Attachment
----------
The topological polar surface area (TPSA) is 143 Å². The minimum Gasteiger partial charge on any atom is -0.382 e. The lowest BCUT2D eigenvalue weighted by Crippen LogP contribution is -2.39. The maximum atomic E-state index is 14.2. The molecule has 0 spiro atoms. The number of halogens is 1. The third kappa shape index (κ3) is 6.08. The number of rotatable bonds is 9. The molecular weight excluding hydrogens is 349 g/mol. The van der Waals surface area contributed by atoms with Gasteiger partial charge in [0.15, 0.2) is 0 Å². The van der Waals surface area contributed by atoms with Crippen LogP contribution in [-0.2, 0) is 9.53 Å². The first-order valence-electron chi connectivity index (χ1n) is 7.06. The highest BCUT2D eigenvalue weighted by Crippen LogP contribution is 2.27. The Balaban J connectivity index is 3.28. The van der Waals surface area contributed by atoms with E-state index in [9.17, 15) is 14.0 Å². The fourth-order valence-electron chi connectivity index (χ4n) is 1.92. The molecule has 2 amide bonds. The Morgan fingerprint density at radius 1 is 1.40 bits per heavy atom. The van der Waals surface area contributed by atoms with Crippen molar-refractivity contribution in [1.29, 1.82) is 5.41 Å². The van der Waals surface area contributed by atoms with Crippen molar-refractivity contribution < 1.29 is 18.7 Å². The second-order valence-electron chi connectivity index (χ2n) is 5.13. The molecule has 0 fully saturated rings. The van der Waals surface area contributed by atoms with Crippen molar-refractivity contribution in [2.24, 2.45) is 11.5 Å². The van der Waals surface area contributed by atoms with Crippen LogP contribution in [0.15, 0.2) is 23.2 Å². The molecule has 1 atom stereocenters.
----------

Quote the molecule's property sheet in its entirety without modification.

The topological polar surface area (TPSA) is 143 Å². The minimum Gasteiger partial charge on any atom is -0.382 e. The lowest BCUT2D eigenvalue weighted by Crippen LogP contribution is -2.39. The maximum atomic E-state index is 14.2. The molecule has 0 spiro atoms. The number of halogens is 1. The third kappa shape index (κ3) is 6.08. The number of rotatable bonds is 9. The molecular weight excluding hydrogens is 349 g/mol. The van der Waals surface area contributed by atoms with Gasteiger partial charge in [0.15, 0.2) is 0 Å². The van der Waals surface area contributed by atoms with Crippen LogP contribution in [-0.2, 0) is 9.53 Å². The first-order valence-electron chi connectivity index (χ1n) is 7.06. The highest BCUT2D eigenvalue weighted by Crippen LogP contribution is 2.27. The Balaban J connectivity index is 3.28. The van der Waals surface area contributed by atoms with E-state index in [9.17, 15) is 14.0 Å². The fourth-order valence-electron chi connectivity index (χ4n) is 1.92. The molecule has 2 amide bonds. The Morgan fingerprint density at radius 1 is 1.40 bits per heavy atom. The van der Waals surface area contributed by atoms with Crippen molar-refractivity contribution in [1.29, 1.82) is 5.41 Å². The van der Waals surface area contributed by atoms with Crippen molar-refractivity contribution < 1.29 is 18.7 Å². The second-order valence-electron chi connectivity index (χ2n) is 5.13. The molecule has 0 fully saturated rings. The van der Waals surface area contributed by atoms with Crippen molar-refractivity contribution in [2.24, 2.45) is 11.5 Å². The van der Waals surface area contributed by atoms with Crippen LogP contribution in [0.15, 0.2) is 23.2 Å². The molecule has 1 atom stereocenters.